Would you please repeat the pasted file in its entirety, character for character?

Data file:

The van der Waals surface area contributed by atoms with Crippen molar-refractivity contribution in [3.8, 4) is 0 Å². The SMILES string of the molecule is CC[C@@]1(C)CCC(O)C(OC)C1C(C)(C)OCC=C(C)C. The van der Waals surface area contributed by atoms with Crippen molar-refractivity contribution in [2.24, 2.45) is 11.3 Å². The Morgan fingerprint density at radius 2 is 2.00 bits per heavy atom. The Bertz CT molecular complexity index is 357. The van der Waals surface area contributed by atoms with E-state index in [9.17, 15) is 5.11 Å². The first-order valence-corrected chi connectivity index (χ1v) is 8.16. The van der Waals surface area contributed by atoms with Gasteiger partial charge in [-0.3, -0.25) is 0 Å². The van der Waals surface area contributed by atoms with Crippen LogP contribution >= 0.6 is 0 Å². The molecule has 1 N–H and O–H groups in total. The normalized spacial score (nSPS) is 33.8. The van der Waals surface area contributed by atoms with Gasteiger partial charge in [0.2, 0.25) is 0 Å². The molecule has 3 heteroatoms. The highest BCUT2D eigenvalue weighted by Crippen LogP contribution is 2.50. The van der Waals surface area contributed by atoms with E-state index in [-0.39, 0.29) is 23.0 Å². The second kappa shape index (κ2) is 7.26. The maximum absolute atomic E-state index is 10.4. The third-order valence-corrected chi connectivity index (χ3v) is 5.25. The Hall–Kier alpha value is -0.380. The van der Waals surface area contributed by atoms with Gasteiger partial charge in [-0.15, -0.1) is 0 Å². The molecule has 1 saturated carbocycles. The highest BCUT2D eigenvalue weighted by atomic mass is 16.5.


The van der Waals surface area contributed by atoms with Crippen molar-refractivity contribution in [3.8, 4) is 0 Å². The SMILES string of the molecule is CC[C@@]1(C)CCC(O)C(OC)C1C(C)(C)OCC=C(C)C. The van der Waals surface area contributed by atoms with Crippen molar-refractivity contribution in [2.24, 2.45) is 11.3 Å². The Morgan fingerprint density at radius 2 is 2.00 bits per heavy atom. The Bertz CT molecular complexity index is 357. The van der Waals surface area contributed by atoms with E-state index in [9.17, 15) is 5.11 Å². The first-order valence-corrected chi connectivity index (χ1v) is 8.16. The van der Waals surface area contributed by atoms with Gasteiger partial charge in [-0.3, -0.25) is 0 Å². The van der Waals surface area contributed by atoms with Crippen LogP contribution >= 0.6 is 0 Å². The molecule has 1 N–H and O–H groups in total. The normalized spacial score (nSPS) is 33.8. The van der Waals surface area contributed by atoms with Gasteiger partial charge in [0.2, 0.25) is 0 Å². The molecule has 3 heteroatoms. The highest BCUT2D eigenvalue weighted by Crippen LogP contribution is 2.50. The van der Waals surface area contributed by atoms with E-state index in [-0.39, 0.29) is 23.0 Å². The second kappa shape index (κ2) is 7.26. The maximum absolute atomic E-state index is 10.4. The third-order valence-corrected chi connectivity index (χ3v) is 5.25. The Hall–Kier alpha value is -0.380. The van der Waals surface area contributed by atoms with Gasteiger partial charge in [-0.15, -0.1) is 0 Å². The molecule has 1 saturated carbocycles. The highest BCUT2D eigenvalue weighted by atomic mass is 16.5.